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ABSTRACT: Background. Cardiac surgery-associated acute kidney injury (CSA-AKI) depicts a major complication after cardiac surgery using cardiopulmonary bypass (CPB). Objective. CSA-AKI has clearly been linked to increased perioperative morbidity and mortality. Dysregulations of vasomotor tone are assumed to be causal for CSA-AKI. While catechol-O-methyltransferase (COMT) is involved in metabolizing catecholamines, a single-nucleotide polymorphism (SNP) in the COMT gene leads to different enzyme activities according to genotype. Pilot studies found associations between those COMT genotypes and CSA-AKI. Methods. We prospectively included 1741 patients undergoing elective cardiac surgery using cardiopulmonary bypass (CPB). Patients were genotyped for COMT-Val158Met-(G/A) polymorphism (rs4680). Results. Demographic characteristics and procedural data revealed no significant differences between genotypes. No association between COMT genotypes and the RIFLE criteria could be detected. A multiple linear regression analysis for postoperative creatinine increase revealed highly significant associations for aortic cross-clamp time (P < 0.001), CPB time (P < 0.001), norepinephrine (P < 0.001), and age (P < 0.001). No associations were found for COMT genotypes or baseline creatinine. With an R (2) = 0.39 and a sample size of 1741, the observed power of the regression analysis was >99%. Conclusions. Based on our results, we can rule out an association between the COMT-Val158Met-(G/A) polymorphism and the appearance of CSA-AKI.
Available from: Stephan Ehrmann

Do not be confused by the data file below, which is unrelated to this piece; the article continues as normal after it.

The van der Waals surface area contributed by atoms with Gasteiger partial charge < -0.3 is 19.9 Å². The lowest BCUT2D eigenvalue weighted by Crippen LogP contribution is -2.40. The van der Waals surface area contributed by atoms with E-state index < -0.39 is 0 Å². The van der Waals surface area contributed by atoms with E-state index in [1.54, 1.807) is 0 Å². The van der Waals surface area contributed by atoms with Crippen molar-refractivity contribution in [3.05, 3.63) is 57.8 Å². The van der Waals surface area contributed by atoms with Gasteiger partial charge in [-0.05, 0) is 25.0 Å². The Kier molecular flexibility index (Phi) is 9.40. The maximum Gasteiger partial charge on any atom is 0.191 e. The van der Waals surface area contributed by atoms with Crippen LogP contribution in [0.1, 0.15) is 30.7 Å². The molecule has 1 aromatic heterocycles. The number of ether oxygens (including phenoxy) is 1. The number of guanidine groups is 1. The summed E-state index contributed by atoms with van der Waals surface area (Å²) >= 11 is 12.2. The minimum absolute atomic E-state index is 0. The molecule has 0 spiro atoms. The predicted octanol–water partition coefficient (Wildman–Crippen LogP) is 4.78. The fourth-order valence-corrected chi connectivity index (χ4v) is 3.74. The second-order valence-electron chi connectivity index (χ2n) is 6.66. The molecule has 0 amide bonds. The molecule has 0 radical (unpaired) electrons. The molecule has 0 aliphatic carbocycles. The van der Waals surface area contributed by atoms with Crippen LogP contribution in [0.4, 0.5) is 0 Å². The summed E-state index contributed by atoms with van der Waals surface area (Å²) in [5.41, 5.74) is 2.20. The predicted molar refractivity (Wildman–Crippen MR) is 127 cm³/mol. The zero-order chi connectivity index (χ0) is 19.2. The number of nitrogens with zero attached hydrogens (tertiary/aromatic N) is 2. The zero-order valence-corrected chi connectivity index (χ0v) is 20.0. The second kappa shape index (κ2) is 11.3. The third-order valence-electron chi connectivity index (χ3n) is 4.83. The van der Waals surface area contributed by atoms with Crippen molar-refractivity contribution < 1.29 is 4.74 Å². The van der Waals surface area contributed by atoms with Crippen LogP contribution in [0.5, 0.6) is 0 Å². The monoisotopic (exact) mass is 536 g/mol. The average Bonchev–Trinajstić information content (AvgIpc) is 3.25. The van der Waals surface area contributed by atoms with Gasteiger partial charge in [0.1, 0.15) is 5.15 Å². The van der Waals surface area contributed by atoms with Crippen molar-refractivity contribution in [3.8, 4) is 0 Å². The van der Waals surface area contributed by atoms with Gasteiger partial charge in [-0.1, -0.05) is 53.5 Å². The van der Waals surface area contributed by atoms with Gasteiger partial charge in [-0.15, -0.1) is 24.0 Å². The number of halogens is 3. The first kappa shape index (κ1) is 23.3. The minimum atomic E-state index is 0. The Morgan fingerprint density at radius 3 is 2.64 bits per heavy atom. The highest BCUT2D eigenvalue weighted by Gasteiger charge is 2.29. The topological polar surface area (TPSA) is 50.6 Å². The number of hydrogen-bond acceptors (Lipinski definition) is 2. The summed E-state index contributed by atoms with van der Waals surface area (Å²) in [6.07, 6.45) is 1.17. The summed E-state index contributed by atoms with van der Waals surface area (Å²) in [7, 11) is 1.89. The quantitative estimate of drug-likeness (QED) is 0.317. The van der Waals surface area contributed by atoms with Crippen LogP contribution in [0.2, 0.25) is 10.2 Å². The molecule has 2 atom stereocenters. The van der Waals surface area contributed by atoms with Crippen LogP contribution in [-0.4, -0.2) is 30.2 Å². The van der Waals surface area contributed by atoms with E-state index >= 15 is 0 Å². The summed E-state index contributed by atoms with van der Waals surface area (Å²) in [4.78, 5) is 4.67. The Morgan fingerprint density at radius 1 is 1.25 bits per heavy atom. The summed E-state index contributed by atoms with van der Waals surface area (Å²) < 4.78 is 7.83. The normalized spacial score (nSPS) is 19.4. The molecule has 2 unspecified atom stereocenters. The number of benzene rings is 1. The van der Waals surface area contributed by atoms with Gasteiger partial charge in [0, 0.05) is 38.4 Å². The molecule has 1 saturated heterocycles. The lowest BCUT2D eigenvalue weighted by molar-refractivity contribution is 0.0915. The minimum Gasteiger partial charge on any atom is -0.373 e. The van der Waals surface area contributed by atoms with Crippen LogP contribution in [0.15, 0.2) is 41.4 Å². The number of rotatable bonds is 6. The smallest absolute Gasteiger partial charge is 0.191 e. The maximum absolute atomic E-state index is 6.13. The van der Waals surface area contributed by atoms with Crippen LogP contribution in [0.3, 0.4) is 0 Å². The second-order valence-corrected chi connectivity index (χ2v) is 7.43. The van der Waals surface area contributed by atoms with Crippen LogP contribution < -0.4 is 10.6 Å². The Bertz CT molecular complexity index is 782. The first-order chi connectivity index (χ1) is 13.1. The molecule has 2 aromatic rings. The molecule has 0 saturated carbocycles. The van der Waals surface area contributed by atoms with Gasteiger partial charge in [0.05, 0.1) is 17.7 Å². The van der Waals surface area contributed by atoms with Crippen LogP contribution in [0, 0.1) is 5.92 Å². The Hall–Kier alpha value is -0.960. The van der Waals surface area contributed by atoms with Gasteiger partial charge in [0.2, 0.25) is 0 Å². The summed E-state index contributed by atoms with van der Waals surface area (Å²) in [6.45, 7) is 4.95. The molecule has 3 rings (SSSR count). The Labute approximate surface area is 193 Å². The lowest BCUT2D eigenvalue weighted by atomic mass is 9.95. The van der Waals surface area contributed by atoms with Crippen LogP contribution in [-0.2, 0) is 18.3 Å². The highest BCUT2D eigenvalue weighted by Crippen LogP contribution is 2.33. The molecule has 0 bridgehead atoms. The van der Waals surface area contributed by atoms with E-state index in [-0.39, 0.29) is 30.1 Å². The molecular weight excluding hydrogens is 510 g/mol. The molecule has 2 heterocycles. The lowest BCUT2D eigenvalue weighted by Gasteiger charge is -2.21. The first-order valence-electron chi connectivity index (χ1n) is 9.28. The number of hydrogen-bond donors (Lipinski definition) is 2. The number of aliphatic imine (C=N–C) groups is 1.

- "At this time, waiting for further studies, our results suggest that in patients with septic shock and initial renal insult (and perhaps also in patients with initial renal insult without septic shock), higher levels than the universally recommended level of 65 mmHg could be targeted. This could be achieved with an increase in norepinephrine dosage, as it has not been shown to adversely affect renal perfusion [7,9,10,34,35]. Indeed the patients with low MAP are often those who also receive the highest doses of vasopressors, and consequently vasopressor dosages are statistically linked to AKI occurrence (as illustrated in Figure 6 for our patients). In consequence, for fear of precipitating AKI, one might be rather timid in increasing doses of vasopressors once the targeted MAP of 65 mmHg is attained. "
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ABSTRACT: Because of disturbed renal autoregulation, patients experiencing hypotension-induced renal insult might need higher levels of mean arterial pressure (MAP) than the 65 mmHg recommended level in order to avoid the progression of acute kidney insufficiency (AKI).
In 217 patients with sustained hypotension, enrolled and followed prospectively, we compared the evolution of the mean arterial pressure (MAP) during the first 24 hours between patients who will show AKI 72 hours after inclusion (AKIh72) and patients who will not. AKIh72 was defined as the need of renal replacement therapy or "Injury" or "Failure" classes of the 5-stage RIFLE classification (Risk, Injury, Failure, Loss of kidney function, End-stage renal disease) for acute kidney insufficiency using the creatinine and urine output criteria. This comparison was performed in four different subgroups of patients according to the presence or not of AKI at the sixth hour after inclusion (AKIh6 as defined as a serum creatinine level above 1.5 times baseline value within the first six hours) and the presence or not of septic shock at inclusion.The ability of MAP averaged over H6 to H24 to predict AKIh72 was assessed by the area under the receiver operating characteristic curve (AUC) and compared between groups.
The MAP averaged over H6 to H24 or over H12 to H24 was significantly lower in patients who showed AKIh72 than in those who did not, only in septic shock patients with AKIh6, whereas no link was found between MAP and AKIh72 in the three others subgroups of patients. In patients with septic shock plus AKIh6, MAP averaged over H6 to H24 or over H12 to H24 had an AUC of 0.83 (0.72 to 0.92) or 0.84 (0.72 to 0.92), respectively, to predict AKIh72 . In these patients, the best level of MAP to prevent AKIh72 was between 72 and 82 mmHg.
MAP about 72 to 82 mmHg could be necessary to avoid acute kidney insufficiency in patients with septic shock and initial renal function impairment.